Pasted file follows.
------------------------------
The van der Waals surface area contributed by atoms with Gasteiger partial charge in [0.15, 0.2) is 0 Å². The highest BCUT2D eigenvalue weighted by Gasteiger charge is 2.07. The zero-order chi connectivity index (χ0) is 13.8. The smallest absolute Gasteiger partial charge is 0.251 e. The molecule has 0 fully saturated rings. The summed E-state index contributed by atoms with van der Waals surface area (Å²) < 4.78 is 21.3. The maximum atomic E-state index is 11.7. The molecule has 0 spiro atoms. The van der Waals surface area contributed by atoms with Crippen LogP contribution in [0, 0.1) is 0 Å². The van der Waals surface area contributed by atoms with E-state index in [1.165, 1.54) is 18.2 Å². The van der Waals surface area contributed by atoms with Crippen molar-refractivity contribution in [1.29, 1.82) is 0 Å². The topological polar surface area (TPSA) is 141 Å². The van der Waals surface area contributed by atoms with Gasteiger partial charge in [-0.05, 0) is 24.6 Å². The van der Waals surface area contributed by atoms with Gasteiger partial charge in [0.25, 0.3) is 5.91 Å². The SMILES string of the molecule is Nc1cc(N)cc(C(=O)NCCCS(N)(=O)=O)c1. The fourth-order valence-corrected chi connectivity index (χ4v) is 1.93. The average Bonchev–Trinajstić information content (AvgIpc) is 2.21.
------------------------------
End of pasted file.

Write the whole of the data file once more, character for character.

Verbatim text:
The van der Waals surface area contributed by atoms with Gasteiger partial charge in [0.15, 0.2) is 0 Å². The highest BCUT2D eigenvalue weighted by Gasteiger charge is 2.07. The zero-order chi connectivity index (χ0) is 13.8. The smallest absolute Gasteiger partial charge is 0.251 e. The molecule has 0 fully saturated rings. The summed E-state index contributed by atoms with van der Waals surface area (Å²) < 4.78 is 21.3. The maximum atomic E-state index is 11.7. The molecule has 0 spiro atoms. The van der Waals surface area contributed by atoms with Crippen LogP contribution in [0, 0.1) is 0 Å². The van der Waals surface area contributed by atoms with E-state index in [1.165, 1.54) is 18.2 Å². The van der Waals surface area contributed by atoms with Crippen molar-refractivity contribution in [1.29, 1.82) is 0 Å². The topological polar surface area (TPSA) is 141 Å². The van der Waals surface area contributed by atoms with Gasteiger partial charge in [-0.05, 0) is 24.6 Å². The van der Waals surface area contributed by atoms with Gasteiger partial charge in [0.25, 0.3) is 5.91 Å². The SMILES string of the molecule is Nc1cc(N)cc(C(=O)NCCCS(N)(=O)=O)c1. The fourth-order valence-corrected chi connectivity index (χ4v) is 1.93. The average Bonchev–Trinajstić information content (AvgIpc) is 2.21.